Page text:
LAFAYETTE — A district judge denied former Lafayette Parish School Board member Mark Cockerham’s request for sanctions against his challenger in the upcoming election and against a former school administrator for filing a lawsuit claiming he moved out of district and needed to vacate his seat.
Judge Marilyn Castle dismissed the lawsuit during a hearing Wednesday because Cockerham has already resigned from the position.
Dawn Morris, his challenger, and Nancy Cech, who had served as a principal and a Central Office administrator, had previously offered to drop the suit, but Cockerham sought to pursue sanctions. He claimed they didn’t have right to file the lawsuit because state law outlines that such candidacy complaints should be made with the District Attorney’s Office.
Cech initially filed the suit on her own without an attorney and Morris later joined the suit. Cockerham said he believed that Morris, an attorney, wrote the initial petition, and accused her of filing it for improper political purposes. In addition to the lawsuit, Cech also filed a complaint with the DA’s Office.
“I don’t think anything happened in this case that’s sanctionable,” Castle said after hearing about an hour of testimony and arguments from attorneys. “It’s unfortunate that it’s become a political issue,” she said. “The ultimate result was he had to resign. It’s not like he suffered any damage because they approached it two ways instead of one.”
Cockerham’s attorney, Gary McGoffin, argued that because the lawsuit was filed, Cockerham bears the burden of the existence of the lawsuit as a public record when he fills out job applications or applies for credit and is asked if he’s ever been sued.
“All he has to say is, ‘yes and it was dismissed,’ ” Castle told McGoffin before making her ruling in court Wednesday.
Morris’ attorney, Bill Goode, told Castle that Morris did write the initial petition. Castle, however, didn’t find that the ghostwriting was an issue because Morris joined the suit about a week later.
McGoffin argued that Morris, as an attorney, had the professional duty to inform Cech of the potential ramifications she could face for filing a lawsuit without proper cause.
Castle asked McGoffin how the situation would be different if Goode had initially filed the petition.
McGoffin said Goode would be liable for sanctions, as well; however, “he did not have an improper political purpose.”
Later, Castle said, “It’s for Ms. Cech to complain if she (feels) Morris didn’t properly advise her.”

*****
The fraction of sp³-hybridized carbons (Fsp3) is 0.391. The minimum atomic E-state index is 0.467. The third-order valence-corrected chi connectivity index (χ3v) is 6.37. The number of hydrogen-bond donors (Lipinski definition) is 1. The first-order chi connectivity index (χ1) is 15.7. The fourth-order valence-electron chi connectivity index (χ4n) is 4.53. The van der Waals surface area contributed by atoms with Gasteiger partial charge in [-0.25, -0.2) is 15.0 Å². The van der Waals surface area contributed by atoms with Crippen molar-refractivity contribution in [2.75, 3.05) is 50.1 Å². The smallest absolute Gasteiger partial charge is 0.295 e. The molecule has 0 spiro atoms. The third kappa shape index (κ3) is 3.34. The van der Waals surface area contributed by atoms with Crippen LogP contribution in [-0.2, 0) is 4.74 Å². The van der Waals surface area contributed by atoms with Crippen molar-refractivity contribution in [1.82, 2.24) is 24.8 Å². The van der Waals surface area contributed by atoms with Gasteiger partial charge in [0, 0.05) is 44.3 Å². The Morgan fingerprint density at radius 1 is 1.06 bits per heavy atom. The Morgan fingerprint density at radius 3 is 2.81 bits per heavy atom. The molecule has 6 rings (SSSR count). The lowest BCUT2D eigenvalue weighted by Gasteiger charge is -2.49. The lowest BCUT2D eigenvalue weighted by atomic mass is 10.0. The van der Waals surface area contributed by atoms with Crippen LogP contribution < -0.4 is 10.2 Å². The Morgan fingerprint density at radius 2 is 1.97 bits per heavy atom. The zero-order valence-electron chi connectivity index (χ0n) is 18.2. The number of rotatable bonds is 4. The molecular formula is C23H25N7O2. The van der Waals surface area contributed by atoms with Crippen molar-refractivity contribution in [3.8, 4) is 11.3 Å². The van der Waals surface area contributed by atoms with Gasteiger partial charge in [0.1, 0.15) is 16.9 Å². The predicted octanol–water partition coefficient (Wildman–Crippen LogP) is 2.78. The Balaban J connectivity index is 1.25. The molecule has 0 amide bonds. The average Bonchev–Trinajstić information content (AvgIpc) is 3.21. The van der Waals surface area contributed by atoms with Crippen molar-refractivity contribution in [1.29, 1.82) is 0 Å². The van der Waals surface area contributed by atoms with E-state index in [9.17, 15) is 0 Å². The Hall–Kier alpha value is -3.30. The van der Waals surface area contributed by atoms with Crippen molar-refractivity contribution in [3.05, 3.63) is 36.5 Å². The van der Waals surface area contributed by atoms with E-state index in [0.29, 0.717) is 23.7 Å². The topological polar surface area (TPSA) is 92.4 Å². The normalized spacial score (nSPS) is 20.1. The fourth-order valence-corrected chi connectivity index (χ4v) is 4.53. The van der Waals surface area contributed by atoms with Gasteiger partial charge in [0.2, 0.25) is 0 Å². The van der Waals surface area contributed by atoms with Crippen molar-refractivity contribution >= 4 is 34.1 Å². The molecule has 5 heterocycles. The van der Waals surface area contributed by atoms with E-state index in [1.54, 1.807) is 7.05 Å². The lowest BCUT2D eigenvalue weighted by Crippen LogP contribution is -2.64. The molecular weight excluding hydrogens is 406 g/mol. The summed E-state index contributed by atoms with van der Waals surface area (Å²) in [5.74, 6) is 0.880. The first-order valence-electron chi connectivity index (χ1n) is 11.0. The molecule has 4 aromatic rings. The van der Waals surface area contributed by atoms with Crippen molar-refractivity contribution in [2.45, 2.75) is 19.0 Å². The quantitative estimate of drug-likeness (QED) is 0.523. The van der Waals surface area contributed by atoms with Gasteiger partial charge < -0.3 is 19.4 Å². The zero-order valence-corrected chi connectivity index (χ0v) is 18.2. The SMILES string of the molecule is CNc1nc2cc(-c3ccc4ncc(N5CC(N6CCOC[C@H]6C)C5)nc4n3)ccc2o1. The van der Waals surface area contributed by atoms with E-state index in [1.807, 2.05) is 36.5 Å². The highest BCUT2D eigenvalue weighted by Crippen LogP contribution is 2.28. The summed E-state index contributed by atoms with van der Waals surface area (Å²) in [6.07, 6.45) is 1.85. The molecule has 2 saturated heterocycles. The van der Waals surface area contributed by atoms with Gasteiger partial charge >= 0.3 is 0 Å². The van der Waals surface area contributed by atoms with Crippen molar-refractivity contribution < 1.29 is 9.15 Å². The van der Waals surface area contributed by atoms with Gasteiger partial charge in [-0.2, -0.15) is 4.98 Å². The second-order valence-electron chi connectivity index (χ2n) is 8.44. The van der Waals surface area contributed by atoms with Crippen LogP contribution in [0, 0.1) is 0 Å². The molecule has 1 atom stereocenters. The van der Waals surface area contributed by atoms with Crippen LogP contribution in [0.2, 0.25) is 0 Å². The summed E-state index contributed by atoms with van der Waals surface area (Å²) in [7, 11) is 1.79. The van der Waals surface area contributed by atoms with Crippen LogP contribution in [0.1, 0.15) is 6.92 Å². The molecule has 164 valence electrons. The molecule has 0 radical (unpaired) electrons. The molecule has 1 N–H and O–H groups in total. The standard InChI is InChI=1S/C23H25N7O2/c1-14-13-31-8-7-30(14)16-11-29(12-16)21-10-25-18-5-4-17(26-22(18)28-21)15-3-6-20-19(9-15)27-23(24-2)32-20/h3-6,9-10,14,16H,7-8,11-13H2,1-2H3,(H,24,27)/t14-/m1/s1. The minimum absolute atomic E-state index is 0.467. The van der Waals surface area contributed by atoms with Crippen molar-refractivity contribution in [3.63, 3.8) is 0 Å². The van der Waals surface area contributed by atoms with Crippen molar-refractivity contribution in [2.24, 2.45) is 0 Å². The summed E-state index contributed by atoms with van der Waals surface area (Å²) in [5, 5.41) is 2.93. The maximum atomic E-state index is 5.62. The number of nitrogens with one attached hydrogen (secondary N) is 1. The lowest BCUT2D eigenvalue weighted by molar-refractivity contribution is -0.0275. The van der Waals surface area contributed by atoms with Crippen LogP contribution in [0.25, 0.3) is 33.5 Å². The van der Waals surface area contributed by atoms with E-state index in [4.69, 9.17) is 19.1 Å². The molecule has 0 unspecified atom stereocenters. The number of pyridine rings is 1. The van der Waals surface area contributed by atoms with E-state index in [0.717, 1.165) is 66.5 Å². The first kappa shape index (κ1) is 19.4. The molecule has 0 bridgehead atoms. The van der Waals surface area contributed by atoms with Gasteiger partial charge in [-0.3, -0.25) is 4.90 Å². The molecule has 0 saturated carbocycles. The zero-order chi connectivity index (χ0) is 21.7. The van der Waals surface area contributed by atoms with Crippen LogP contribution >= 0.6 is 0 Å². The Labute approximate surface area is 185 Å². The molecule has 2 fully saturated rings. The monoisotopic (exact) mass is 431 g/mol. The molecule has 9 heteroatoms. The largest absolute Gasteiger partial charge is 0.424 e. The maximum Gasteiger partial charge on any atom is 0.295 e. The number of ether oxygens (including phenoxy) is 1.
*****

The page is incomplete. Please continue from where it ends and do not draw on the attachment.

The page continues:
Before making her ruling, Castle heard testimony from Cockerham and Mike Hefner, a former School Board member who also is a demographer.
Cockerham testified that he spoke with Morris after the lawsuit was filed and she told him the lawsuit was something she would use in her campaign. Morris did not testify.
Hefner testified that Cockerham told him he viewed the lawsuit as a way to gain voters’ sympathy and to win the election and that Cockerham also said he wouldn’t step down from his current seat unless a judge forced him to do so.
Cockerham denied he made the comment about trying to use the lawsuit to gain votes, but confirmed he said he wouldn’t step down without judicial intervention.
Though she didn’t impose sanctions, Castle said she did agree with McGoffin that there was no private right for action to file the lawsuit. After the hearing, Goode said he disagrees with her on that issue.
McGoffin said it was important that Cockerham “got his day in court and we know the truth about what happened — that Dawn had a friend file the suit.”
After the lawsuit was filed in late August, Cockerham admitted to moving to a new residence, but said he was unaware he had moved out of District 7. He evidently consulted redistricting maps that don’t take effect until January. Based on maps still in effect until Dec. 31, his new address is in District 9. Based on the redistricting maps, Cockerham lives in District 7 and was allowed to run in the upcoming District 7 race.
On Monday, the School Board appointed Cockerham’s replacement, retired educator Melinda Mangham, who will serve out his term through the end of the year.
Follow Marsha Sills on Twitter, @Marsha_Sills.